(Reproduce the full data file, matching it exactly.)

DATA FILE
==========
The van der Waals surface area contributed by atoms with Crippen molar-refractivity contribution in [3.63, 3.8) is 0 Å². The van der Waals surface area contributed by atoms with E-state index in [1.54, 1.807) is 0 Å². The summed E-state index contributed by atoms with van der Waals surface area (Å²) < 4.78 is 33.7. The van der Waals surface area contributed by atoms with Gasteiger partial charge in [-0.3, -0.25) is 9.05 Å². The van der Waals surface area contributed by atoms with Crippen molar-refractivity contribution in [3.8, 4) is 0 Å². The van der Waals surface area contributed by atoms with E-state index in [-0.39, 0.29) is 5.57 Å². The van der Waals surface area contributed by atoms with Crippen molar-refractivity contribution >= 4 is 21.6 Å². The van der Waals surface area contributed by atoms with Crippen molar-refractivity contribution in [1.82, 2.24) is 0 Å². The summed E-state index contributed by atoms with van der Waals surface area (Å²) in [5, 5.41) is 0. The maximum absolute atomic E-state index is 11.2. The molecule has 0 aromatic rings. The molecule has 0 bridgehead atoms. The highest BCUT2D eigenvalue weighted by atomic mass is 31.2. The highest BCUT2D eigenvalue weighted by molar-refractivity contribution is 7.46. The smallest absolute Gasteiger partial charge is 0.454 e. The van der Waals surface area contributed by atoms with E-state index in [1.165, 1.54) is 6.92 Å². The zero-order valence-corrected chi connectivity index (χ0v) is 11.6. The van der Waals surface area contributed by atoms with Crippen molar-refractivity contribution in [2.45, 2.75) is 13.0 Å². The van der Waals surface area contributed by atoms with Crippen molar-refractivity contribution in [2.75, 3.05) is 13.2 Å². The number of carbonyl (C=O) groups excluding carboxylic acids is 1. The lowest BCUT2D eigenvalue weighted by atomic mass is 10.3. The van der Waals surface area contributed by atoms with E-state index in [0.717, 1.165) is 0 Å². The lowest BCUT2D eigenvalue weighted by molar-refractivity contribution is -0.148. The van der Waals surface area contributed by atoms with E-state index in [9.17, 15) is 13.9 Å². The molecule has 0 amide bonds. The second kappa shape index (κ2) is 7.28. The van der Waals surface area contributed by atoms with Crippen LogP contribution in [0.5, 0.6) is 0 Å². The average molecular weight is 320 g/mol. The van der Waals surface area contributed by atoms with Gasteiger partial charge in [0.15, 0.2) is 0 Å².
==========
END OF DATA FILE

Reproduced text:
The van der Waals surface area contributed by atoms with Crippen molar-refractivity contribution in [3.63, 3.8) is 0 Å². The van der Waals surface area contributed by atoms with E-state index in [1.54, 1.807) is 0 Å². The summed E-state index contributed by atoms with van der Waals surface area (Å²) < 4.78 is 33.7. The van der Waals surface area contributed by atoms with Gasteiger partial charge in [-0.3, -0.25) is 9.05 Å². The van der Waals surface area contributed by atoms with Crippen molar-refractivity contribution in [3.8, 4) is 0 Å². The van der Waals surface area contributed by atoms with E-state index in [-0.39, 0.29) is 5.57 Å². The van der Waals surface area contributed by atoms with Crippen molar-refractivity contribution >= 4 is 21.6 Å². The van der Waals surface area contributed by atoms with Crippen molar-refractivity contribution in [1.82, 2.24) is 0 Å². The summed E-state index contributed by atoms with van der Waals surface area (Å²) in [5, 5.41) is 0. The maximum absolute atomic E-state index is 11.2. The molecule has 0 aromatic rings. The molecule has 0 bridgehead atoms. The highest BCUT2D eigenvalue weighted by atomic mass is 31.2. The highest BCUT2D eigenvalue weighted by molar-refractivity contribution is 7.46. The smallest absolute Gasteiger partial charge is 0.454 e. The van der Waals surface area contributed by atoms with E-state index in [1.165, 1.54) is 6.92 Å². The zero-order valence-corrected chi connectivity index (χ0v) is 11.6. The van der Waals surface area contributed by atoms with Crippen molar-refractivity contribution in [2.45, 2.75) is 13.0 Å². The van der Waals surface area contributed by atoms with Crippen molar-refractivity contribution in [2.75, 3.05) is 13.2 Å². The number of carbonyl (C=O) groups excluding carboxylic acids is 1. The lowest BCUT2D eigenvalue weighted by atomic mass is 10.3. The van der Waals surface area contributed by atoms with E-state index in [0.717, 1.165) is 0 Å². The lowest BCUT2D eigenvalue weighted by molar-refractivity contribution is -0.148. The van der Waals surface area contributed by atoms with E-state index in [9.17, 15) is 13.9 Å². The molecule has 0 amide bonds. The second kappa shape index (κ2) is 7.28. The van der Waals surface area contributed by atoms with Crippen LogP contribution in [0.5, 0.6) is 0 Å². The average molecular weight is 320 g/mol. The van der Waals surface area contributed by atoms with Gasteiger partial charge in [0.15, 0.2) is 0 Å².